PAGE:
The Gift of Availability | Guest Post by Brenda Garrison

Coach and Young Soccer Player

Tomorrow on Living Inspired, I’ll be chatting with fellow author Brenda Garrison! Stay tuned to my blog and the Living Inspired page for a giveaway, and if you missed an episode of Living Inspired, check out the official show page!


A year and a half ago I returned to college. I thought I would be invisible to the other students and that would have been OK. But I was the popular kid! One girl in particular chattered to me through much of class.

Later I asked Katie about my surprise popularity. She solved the mystery, “Mom, the kids like you because you listen to them. No one listens to them, but you do.” How sad. As parents, have we believed the lie that our kids don’t need us or care if we’re involved in their lives? Our teens not only need us more than ever, they want us in their lives. Our presence in their lives tells them they are a priority to us.

Being available for your kids is the most powerful thing you can do as a parent. Being available puts you in the posture to be the parent your child so desperately needs. Our kids will fill the parent void with something or someone less if we aren’t there for them. Our kids’ lives, futures, and God’s plan for them is at stake.

How can we be involved and relevant in our kids’ lives when they post a Keep Out sign? First, let’s define what being available is not.

It’s not:

  • Heading up anything kid-related.
  • Being a helicopter parent.
  • Doing for them what they can/should do for themselves.
  • Intervening with the school when they have consequences they’ve earned.
  • Dropping them at church or youth group and believing you’ve done your part to train and teach them.
  • Present but occupied on phone/computer.

What it is:

  • Be home. When your kids are home, be there. The most promiscuous hours of the day for teens are between 3 p.m. and 6 p.m.—after school. Be the house where the kids gather.
  • Know where your kids are. If a parent isn’t home, they can’t go. One parent shared with me that his son must take a picture of himself and the hosting parents on his cell phone when he gets to their house. Then the teen must text the picture to his parents so they can see the other parents are home. Put away your technology and turn off the TV when they come in the room.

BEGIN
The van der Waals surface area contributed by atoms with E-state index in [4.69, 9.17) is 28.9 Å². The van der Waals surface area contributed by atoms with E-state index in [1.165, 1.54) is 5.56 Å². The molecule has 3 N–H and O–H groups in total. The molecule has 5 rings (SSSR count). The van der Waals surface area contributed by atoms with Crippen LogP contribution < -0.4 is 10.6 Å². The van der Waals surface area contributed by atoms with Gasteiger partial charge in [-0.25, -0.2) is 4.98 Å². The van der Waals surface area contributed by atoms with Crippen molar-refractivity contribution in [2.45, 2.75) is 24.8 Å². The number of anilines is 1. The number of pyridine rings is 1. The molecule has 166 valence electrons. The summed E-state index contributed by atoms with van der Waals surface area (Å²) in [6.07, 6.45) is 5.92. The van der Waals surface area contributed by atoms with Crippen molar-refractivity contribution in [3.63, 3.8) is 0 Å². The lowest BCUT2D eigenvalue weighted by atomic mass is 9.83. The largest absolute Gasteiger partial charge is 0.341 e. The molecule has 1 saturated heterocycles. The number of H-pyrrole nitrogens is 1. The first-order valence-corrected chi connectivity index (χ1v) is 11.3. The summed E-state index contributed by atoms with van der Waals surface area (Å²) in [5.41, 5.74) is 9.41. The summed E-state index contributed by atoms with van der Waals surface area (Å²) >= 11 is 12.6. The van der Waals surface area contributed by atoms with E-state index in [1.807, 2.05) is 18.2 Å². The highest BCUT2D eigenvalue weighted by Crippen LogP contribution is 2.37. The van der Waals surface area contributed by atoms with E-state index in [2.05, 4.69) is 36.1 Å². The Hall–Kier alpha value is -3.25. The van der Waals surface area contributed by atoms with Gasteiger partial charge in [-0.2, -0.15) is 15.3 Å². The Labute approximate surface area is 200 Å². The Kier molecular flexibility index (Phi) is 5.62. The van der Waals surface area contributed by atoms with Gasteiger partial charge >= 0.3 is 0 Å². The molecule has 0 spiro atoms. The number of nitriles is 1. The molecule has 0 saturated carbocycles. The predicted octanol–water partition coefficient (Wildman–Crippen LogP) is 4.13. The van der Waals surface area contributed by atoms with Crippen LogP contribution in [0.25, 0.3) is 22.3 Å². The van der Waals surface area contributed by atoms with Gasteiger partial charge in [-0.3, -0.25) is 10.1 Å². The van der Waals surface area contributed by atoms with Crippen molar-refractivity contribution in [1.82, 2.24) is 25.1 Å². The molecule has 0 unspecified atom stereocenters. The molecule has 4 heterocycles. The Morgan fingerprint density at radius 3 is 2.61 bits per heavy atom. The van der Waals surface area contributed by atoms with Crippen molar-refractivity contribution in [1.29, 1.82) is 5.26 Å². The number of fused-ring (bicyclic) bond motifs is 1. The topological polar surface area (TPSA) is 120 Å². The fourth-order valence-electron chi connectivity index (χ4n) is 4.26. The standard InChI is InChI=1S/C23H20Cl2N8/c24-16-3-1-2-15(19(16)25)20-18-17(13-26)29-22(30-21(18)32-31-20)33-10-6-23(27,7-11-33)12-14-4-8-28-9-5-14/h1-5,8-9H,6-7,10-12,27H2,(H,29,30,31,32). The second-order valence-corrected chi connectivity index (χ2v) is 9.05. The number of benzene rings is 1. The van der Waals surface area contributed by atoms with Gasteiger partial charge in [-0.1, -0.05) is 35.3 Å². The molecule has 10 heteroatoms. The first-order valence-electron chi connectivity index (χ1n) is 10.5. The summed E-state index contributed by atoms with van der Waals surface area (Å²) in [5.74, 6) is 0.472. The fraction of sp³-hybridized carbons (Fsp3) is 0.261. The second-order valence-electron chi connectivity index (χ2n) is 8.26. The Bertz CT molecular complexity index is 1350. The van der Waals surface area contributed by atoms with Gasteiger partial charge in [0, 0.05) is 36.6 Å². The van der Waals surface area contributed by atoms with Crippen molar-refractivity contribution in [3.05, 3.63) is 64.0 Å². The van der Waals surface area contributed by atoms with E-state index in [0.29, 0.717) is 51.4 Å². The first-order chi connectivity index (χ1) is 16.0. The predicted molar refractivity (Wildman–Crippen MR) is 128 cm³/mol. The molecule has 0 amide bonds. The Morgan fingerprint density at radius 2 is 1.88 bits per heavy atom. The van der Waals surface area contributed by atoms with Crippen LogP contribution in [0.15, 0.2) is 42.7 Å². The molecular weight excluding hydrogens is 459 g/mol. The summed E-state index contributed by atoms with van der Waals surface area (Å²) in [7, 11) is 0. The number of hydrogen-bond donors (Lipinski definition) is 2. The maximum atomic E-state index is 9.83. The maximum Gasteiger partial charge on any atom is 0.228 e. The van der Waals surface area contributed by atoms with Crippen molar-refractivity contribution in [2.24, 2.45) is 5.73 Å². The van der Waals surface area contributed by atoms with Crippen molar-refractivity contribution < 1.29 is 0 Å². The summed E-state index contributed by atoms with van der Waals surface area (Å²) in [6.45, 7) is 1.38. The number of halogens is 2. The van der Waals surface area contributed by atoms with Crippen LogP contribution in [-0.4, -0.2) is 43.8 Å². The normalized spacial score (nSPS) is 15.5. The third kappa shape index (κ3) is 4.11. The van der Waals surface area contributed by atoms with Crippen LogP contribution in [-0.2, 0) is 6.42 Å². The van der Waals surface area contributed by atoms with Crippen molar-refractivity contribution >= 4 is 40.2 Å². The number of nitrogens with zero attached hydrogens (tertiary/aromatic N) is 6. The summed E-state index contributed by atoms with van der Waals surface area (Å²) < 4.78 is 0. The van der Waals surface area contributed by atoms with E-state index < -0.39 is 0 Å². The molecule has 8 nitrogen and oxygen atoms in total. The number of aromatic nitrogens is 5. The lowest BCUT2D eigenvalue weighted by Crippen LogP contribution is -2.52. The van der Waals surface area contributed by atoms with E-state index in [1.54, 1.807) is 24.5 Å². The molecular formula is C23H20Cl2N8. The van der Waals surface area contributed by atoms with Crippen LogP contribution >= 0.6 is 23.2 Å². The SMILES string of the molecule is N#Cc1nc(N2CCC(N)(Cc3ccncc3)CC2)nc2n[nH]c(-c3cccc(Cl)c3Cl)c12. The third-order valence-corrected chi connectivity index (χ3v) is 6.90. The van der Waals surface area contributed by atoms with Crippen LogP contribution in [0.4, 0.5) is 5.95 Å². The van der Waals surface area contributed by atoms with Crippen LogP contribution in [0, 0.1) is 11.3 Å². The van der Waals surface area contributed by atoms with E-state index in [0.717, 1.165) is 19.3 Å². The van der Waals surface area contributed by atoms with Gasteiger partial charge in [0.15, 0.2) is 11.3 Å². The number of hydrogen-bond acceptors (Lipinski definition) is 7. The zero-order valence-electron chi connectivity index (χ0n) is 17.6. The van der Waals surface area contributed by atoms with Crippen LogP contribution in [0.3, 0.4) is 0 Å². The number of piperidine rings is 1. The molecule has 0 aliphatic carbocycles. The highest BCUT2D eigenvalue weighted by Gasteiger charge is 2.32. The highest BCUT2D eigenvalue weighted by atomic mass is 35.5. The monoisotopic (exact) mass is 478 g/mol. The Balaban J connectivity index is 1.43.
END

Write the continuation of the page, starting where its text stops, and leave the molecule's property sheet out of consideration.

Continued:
• Listen much.
  • Talk little and when it counts.
  • Use technology appropriately. Text them encouragement, love, and fun stuff. Don’t overdo it.
  • Be present when their friends are there—bringing food into the room is a good cover.
  • Be their ride.
  • Be at their events. Sure, they might only slightly glance towards you, but your presence means the world to them. Katie has told me more than once how much it meant to her for Gene and me to be at her events even though she ignored us most of the time.
  • Speak their love language—small gifts, attend an event of their choosing, listen, affirm, praise, etc.
  • Put your social life on hold. Be home so your kids can have their friends there. Okay—have your friends there too.
  • Lots of grace, love, patience

If your child is struggling at any age or in any way—lean in. Clear your schedule. Be there. They need you. Often it’s their way of asking/demanding attention.

See life from your child’s perspective.

Our kids’ growing-up years are few when compared to the rest of our lives. We cannot go back. We must make the most of today and the time we have with them. Time spent with your child will never be a regret.


Brenda Garrison is an enthusiastic and authentic speaker and author. She ministers to women in all stages of life but especially to moms—encouraging them by keeping it real and based on God’s Word. Brenda speaks at retreats, workshops, professional groups and government agencies that work with families. She is the author of three other books including Queen Mom: A Royal Plan for Restoring Order in Your Home and Princess Unaware: Finding the Fabulous in Every Day. Connect with Brenda on Facebook and Twitter.

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  1. Brenda, thank you for such a great article. I don’t yet have kids, but I definitely plan on being available to them when I do.

    Tricia, thanks for hosting Brenda today.


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